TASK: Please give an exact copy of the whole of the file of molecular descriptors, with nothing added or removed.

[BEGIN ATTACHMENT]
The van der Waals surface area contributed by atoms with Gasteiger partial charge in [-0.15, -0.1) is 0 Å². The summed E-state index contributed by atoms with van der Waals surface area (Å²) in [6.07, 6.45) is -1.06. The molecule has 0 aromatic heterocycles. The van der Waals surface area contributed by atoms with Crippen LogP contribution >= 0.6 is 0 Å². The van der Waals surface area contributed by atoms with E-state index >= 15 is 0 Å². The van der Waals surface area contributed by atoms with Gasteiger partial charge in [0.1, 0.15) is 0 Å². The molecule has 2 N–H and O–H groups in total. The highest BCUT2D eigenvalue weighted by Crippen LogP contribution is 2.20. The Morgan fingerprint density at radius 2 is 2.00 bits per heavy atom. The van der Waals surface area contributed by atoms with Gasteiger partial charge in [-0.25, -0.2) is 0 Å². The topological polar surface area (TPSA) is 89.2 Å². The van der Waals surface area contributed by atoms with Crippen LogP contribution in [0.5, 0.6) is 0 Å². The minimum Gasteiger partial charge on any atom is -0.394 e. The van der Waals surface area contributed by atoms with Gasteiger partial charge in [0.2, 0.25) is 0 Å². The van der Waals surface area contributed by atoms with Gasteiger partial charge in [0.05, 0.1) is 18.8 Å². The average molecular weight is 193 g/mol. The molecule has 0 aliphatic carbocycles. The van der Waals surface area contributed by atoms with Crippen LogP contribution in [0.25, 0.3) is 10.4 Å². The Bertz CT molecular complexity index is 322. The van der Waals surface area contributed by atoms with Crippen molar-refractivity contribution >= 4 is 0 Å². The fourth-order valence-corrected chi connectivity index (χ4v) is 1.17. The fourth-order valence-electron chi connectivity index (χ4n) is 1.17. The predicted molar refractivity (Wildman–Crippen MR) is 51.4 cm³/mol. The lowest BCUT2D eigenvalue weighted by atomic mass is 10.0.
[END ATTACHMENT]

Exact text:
The van der Waals surface area contributed by atoms with Gasteiger partial charge in [-0.15, -0.1) is 0 Å². The summed E-state index contributed by atoms with van der Waals surface area (Å²) in [6.07, 6.45) is -1.06. The molecule has 0 aromatic heterocycles. The van der Waals surface area contributed by atoms with Crippen LogP contribution >= 0.6 is 0 Å². The van der Waals surface area contributed by atoms with E-state index >= 15 is 0 Å². The van der Waals surface area contributed by atoms with Gasteiger partial charge in [0.1, 0.15) is 0 Å². The molecule has 2 N–H and O–H groups in total. The highest BCUT2D eigenvalue weighted by Crippen LogP contribution is 2.20. The Morgan fingerprint density at radius 2 is 2.00 bits per heavy atom. The van der Waals surface area contributed by atoms with Gasteiger partial charge in [-0.25, -0.2) is 0 Å². The topological polar surface area (TPSA) is 89.2 Å². The van der Waals surface area contributed by atoms with Crippen LogP contribution in [0.5, 0.6) is 0 Å². The minimum Gasteiger partial charge on any atom is -0.394 e. The van der Waals surface area contributed by atoms with Gasteiger partial charge in [0.2, 0.25) is 0 Å². The van der Waals surface area contributed by atoms with Gasteiger partial charge in [0.05, 0.1) is 18.8 Å². The average molecular weight is 193 g/mol. The molecule has 0 aliphatic carbocycles. The van der Waals surface area contributed by atoms with Crippen LogP contribution in [0.25, 0.3) is 10.4 Å². The Bertz CT molecular complexity index is 322. The van der Waals surface area contributed by atoms with Crippen molar-refractivity contribution >= 4 is 0 Å². The fourth-order valence-corrected chi connectivity index (χ4v) is 1.17. The fourth-order valence-electron chi connectivity index (χ4n) is 1.17. The predicted molar refractivity (Wildman–Crippen MR) is 51.4 cm³/mol. The lowest BCUT2D eigenvalue weighted by atomic mass is 10.0.